Prenuptial agreements are advisable for just about every couple getting married. However, if you and/or your soon-to-be spouse have children from a previous marriage or relationship, a prenup can be essential to protect their financial future and ensure that they get the assets you intend for them to have.

Estate Planning Documents Aren't Enough

Of course, it's important to have a will and other estate planning documents in place to designate what assets you want to leave your children and other loved ones. However, if you get married, you should include the same information in a prenuptial agreement. This can help prevent disputes between your new spouse and your children if you pass away and also provide insurance in the event of a divorce that assets you have earmarked for your children, whether in a trust or in your will, won't be lost. Experts agree that you can never have too many legal documents in place to detail your intentions -- as long as they're consistent.

Prenups, like estate planning documents, don't have to detail solely the monetary assets you want to leave. They can and should include any items, even if their value is purely sentimental, that you want your kids to have. Our readers may remember the nasty legal battle that broke out between Robin Williams' widow and his children from previous marriages after the comedian's suicide. While he had a prenup and estate plan in place, it didn't cover items that had sentimental value to both sides, like his watches.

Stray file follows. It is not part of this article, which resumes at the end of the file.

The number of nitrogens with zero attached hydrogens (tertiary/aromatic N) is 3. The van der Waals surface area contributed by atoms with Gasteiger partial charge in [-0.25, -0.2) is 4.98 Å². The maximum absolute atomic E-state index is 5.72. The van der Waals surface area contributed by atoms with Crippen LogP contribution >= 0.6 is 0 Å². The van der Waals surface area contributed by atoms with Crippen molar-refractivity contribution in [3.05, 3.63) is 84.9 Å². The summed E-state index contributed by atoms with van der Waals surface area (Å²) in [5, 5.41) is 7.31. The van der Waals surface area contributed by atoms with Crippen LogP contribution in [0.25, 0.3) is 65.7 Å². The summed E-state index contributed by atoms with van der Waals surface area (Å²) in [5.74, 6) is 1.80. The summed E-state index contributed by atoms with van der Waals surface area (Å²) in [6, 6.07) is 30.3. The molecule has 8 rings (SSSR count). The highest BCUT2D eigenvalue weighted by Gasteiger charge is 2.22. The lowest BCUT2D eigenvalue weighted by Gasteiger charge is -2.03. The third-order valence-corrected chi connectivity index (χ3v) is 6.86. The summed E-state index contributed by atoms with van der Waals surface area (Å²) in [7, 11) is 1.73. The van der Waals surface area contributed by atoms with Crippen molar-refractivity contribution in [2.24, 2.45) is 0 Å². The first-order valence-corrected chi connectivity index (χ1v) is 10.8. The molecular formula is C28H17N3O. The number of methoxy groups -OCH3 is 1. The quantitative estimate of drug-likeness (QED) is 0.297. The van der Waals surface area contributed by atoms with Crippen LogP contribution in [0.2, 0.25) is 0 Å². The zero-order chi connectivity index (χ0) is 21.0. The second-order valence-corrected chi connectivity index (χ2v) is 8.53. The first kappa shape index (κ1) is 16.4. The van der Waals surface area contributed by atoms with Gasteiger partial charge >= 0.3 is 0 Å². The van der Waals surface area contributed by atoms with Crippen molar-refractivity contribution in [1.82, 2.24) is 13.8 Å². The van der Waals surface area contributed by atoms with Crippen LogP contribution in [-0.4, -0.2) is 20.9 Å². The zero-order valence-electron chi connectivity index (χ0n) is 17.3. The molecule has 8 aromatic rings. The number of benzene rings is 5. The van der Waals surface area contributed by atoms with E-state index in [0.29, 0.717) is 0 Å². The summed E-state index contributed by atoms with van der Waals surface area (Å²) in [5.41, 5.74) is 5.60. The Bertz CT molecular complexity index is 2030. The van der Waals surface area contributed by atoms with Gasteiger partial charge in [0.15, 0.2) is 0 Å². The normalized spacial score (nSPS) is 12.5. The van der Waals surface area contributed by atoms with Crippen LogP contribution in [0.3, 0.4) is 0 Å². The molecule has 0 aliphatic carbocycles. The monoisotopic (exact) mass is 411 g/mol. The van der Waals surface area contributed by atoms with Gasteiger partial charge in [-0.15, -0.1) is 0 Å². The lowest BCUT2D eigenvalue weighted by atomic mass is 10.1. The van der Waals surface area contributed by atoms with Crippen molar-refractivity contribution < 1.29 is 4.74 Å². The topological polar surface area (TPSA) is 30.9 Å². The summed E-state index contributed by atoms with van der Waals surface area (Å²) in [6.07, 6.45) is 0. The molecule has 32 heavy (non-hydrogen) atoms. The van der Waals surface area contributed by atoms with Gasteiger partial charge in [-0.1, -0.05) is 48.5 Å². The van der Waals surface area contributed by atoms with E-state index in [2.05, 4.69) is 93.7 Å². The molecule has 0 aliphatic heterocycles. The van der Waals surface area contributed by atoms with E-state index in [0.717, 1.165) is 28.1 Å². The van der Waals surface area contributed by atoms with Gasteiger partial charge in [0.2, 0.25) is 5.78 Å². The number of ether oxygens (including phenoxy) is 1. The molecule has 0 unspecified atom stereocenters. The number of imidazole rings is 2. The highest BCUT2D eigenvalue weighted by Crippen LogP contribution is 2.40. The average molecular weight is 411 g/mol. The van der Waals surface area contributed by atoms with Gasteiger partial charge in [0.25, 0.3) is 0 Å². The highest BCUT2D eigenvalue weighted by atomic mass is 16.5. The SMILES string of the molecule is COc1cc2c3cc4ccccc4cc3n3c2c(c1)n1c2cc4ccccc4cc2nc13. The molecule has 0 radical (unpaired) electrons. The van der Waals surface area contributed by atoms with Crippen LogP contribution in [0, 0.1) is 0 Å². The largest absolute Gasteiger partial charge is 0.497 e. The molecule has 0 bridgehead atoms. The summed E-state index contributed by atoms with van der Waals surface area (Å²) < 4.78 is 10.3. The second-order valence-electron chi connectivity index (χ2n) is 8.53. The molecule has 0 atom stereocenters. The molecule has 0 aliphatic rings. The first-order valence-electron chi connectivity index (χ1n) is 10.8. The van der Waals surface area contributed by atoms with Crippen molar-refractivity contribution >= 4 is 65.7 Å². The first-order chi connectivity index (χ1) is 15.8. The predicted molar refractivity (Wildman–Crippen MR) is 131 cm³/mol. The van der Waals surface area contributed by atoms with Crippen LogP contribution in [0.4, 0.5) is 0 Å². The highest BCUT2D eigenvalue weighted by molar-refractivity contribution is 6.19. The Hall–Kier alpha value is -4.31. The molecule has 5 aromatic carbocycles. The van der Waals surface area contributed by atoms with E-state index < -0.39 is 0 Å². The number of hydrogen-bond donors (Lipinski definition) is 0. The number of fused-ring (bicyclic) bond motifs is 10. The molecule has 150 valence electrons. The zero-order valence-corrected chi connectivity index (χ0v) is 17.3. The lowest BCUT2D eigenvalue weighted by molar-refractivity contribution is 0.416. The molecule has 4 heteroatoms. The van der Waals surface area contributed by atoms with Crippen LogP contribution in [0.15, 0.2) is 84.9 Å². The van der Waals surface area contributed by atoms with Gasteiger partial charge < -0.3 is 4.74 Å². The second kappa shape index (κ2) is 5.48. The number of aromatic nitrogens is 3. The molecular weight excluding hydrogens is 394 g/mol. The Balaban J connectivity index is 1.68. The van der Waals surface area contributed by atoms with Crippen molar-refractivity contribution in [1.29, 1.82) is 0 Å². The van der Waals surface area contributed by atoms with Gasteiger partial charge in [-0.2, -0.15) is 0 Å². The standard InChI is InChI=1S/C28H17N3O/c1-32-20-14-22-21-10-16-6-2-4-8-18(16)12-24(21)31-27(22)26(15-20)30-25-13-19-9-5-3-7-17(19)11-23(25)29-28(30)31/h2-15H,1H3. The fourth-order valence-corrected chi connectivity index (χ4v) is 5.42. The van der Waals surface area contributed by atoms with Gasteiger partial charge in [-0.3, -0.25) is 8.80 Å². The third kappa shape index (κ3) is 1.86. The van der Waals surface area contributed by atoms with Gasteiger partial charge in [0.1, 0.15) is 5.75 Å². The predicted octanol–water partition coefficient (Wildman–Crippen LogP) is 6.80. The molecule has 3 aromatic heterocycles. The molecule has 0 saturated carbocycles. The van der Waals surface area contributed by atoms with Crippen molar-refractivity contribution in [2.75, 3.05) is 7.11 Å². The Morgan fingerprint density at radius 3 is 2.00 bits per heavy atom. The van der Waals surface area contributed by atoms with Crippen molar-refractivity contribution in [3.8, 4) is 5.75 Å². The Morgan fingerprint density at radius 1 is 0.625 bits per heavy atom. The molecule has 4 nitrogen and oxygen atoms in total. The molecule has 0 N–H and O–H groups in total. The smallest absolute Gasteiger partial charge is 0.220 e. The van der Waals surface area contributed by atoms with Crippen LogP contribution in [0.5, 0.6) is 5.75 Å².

Make Sure Your Prenup Isn't Contestable

Of course, prenups are essential for just about anyone going into a second or subsequent marriage, even if they don't have children. They protect assets that you've accumulated prior to your marriage and help prevent being saddled with your spouse's debt accumulated prior to the marriage should you divorce.

A prenup needs to be drawn up by an experienced family law attorney who knows the laws of your state. A poorly-written prenup that doesn't follow the law can be challenged and likely found to be invalid in court.

For a prenup to be valid, it's essential that both parties understand what they're signing. They should have their own attorneys to represent and protect their interests. That can help prevent a claim by a spouse that he or she was coerced into signing a prenup or didn't understand it. It's not something that should be rushed.